DreamWakers, a non-profit organization that connects students from low-income families across the US to career role models, aims to inspire and provide guidance for the next generations.
The organization, co-founded by Monica Logothetis, focuses on serving students from low-income families, as research shows they are significantly less likely to interact with career role models compared to their more affluent peers. This gap widens as students develop, resulting in profound educational and professional consequences.
Logothetis is a social entrepreneur with a passion for finding scalable solutions to help close the career opportunity gap in the United States, whether from classrooms to careers or from incarceration to jobs.
Under her leadership, DreamWakers has expanded to 38 states in five years, harnessing the power of free video chat services to provide unique career exploration opportunities to over 20,000 inner-city and rural students.
Through a recently-announced partnership, DreamWakers can now draw on the knowledge and expertise of the remarkable honorees of the Washington Oxi Day Foundation.
Some of the world’s most courageous and inspirational people will be sharing their stories with students in under-resourced schools.
DreamWakers sessions begin with the Holocaust
On Thursday, the first such collaborative session took place between the first recipient of the Oxi Day Foundation Metropolitan Chrysostomos Award, Photini Tomai, and an 8th grade class studying the Holocaust.
Over her long career, historian Tomai has brought attention to the atrocities committed against Greece’s vibrant Jewish community at the hands of Nazi Germany during WWII.
Her painstaking research details the fate of the Greek Jews in a way that is important not only for Greeks today but also for the world to know, understand, and remember.
Her leading initiative in this effort spans many years and was often accomplished without much support. Yet, she persevered in her insistence that this story be told regardless of whether or not people wanted to hear it.
Tomai shared her important work documenting the Holocaust via video chat and included her family’s remarkable personal connection to protecting Greek Jews during the Holocaust.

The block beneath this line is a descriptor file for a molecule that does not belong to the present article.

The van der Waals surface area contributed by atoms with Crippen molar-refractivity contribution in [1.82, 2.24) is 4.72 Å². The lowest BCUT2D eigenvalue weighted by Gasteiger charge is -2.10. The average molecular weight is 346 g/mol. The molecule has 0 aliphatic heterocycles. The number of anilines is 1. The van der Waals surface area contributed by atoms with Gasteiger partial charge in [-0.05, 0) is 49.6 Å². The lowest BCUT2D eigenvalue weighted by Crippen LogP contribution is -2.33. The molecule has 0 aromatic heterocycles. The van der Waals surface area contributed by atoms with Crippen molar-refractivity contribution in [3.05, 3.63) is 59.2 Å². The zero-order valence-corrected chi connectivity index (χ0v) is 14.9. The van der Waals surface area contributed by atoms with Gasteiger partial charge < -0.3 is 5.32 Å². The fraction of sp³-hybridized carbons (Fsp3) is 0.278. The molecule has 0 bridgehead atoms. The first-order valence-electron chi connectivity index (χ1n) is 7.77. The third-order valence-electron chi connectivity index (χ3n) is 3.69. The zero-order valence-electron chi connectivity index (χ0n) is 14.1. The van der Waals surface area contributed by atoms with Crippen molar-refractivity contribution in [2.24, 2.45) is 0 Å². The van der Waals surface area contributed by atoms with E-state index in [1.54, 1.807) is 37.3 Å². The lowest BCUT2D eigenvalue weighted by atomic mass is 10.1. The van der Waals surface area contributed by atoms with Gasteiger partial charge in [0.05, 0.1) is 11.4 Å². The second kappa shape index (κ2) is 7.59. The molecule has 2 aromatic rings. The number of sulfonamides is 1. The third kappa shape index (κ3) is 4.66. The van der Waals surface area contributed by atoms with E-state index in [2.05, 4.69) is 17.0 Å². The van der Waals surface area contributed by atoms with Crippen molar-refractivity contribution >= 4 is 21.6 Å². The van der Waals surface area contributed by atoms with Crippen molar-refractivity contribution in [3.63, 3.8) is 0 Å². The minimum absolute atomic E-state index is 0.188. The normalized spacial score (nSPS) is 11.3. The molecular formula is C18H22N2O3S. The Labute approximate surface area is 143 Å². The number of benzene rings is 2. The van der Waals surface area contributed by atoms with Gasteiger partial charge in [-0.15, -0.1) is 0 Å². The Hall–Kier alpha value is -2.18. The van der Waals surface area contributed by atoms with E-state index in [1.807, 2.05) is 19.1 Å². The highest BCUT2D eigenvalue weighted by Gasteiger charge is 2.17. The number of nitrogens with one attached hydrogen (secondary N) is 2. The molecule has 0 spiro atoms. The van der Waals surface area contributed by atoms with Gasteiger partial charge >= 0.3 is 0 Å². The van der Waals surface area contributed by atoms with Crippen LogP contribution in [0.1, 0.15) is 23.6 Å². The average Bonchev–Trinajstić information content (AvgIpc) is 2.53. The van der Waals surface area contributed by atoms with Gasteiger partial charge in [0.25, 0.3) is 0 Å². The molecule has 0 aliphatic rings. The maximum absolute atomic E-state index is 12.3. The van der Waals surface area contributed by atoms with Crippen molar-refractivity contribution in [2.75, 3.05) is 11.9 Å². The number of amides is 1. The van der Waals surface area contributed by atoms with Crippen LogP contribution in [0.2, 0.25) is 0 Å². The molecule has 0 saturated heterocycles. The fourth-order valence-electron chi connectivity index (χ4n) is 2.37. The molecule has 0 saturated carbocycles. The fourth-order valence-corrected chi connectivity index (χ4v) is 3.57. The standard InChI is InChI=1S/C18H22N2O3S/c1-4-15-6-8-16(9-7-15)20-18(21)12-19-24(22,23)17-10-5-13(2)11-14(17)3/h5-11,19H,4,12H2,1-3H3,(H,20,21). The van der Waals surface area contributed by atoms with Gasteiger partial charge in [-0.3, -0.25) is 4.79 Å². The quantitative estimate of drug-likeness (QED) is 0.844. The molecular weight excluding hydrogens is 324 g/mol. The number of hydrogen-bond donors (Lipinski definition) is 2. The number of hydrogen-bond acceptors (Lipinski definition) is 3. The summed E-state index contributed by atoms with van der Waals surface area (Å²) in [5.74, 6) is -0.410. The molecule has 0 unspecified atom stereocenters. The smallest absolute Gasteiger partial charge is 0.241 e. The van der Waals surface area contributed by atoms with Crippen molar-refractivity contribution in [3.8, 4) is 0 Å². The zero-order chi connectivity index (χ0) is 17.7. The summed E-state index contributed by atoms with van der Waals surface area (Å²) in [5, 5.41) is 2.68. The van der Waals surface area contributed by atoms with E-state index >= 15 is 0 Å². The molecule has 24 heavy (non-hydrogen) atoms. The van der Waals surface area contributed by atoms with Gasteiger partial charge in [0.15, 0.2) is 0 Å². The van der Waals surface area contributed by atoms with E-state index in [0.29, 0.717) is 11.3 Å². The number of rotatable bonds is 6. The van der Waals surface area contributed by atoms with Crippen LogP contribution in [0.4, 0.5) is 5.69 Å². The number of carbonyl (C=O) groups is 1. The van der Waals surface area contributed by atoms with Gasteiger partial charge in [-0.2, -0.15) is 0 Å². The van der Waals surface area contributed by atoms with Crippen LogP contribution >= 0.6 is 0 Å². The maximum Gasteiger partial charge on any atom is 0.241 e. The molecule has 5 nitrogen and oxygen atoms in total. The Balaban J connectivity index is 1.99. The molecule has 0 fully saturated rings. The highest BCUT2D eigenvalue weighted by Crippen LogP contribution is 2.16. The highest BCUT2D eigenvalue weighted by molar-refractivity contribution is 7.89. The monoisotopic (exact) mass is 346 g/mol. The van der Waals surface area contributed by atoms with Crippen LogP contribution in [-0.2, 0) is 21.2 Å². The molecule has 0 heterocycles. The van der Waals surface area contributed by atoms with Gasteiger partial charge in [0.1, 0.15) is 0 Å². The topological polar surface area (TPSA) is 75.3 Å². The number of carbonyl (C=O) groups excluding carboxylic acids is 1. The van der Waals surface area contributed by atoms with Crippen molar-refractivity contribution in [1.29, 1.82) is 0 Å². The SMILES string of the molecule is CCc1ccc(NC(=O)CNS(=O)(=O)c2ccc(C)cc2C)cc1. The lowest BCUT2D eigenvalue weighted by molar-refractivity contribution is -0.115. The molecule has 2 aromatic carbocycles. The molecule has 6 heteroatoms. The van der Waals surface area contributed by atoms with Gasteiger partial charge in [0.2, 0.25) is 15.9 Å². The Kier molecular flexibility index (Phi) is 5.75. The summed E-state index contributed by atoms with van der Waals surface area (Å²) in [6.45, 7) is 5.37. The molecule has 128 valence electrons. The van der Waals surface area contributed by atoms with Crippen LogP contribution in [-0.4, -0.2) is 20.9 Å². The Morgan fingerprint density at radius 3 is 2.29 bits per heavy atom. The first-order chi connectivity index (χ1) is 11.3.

She concluded her remarks to these students by saying, “What I’d like to teach you today is what I have taught my daughters: live free and don’t allow anyone to suppress you or to force you to do things you do not believe in.”
DreamWakers and honorees of the Washington Oxi Day Foundation will provide students with the unique opportunity to meet professionals from diverse backgrounds, identities, and perspectives beyond their city limits.
Inspiring next generation of leaders
Through the interactive virtual sessions, the two organizations will connect these inspirational speakers to 4th to 12th grade classrooms across the country, prioritizing schools in which at least 50 percent of the student body is eligible for free and reduced lunch.
By providing positive exposure to role models and careers, DreamWakers brings classroom lessons to life, inspiring the next generation of leaders to envision and prepare for their own future.
The Washington Oxi Day Foundation has made available to DreamWakers many of its honorees, including Nobel laureate and Holocaust survivor Elie Wiesel; former president of Israel Shimon Peres; Princess Alice, mother of Prince Philip who sheltered a Jewish family in Nazi-occupied Athens; Makis Matsas, the president of the Board of the Jewish Museum of Greece; philanthropist Howard Lorber, philanthropist Bruce Mosler; and David Harris, CEO of the American Jewish Committee.
The Washington Oxi Day Foundation is dedicated to informing American policymakers and the public about the profound role Greece played in bringing about the outcome of World War II and celebrating modern-day heroes who exhibit the same courage as the Greeks did in continuing to fight to preserve and promote freedom and democracy around the world.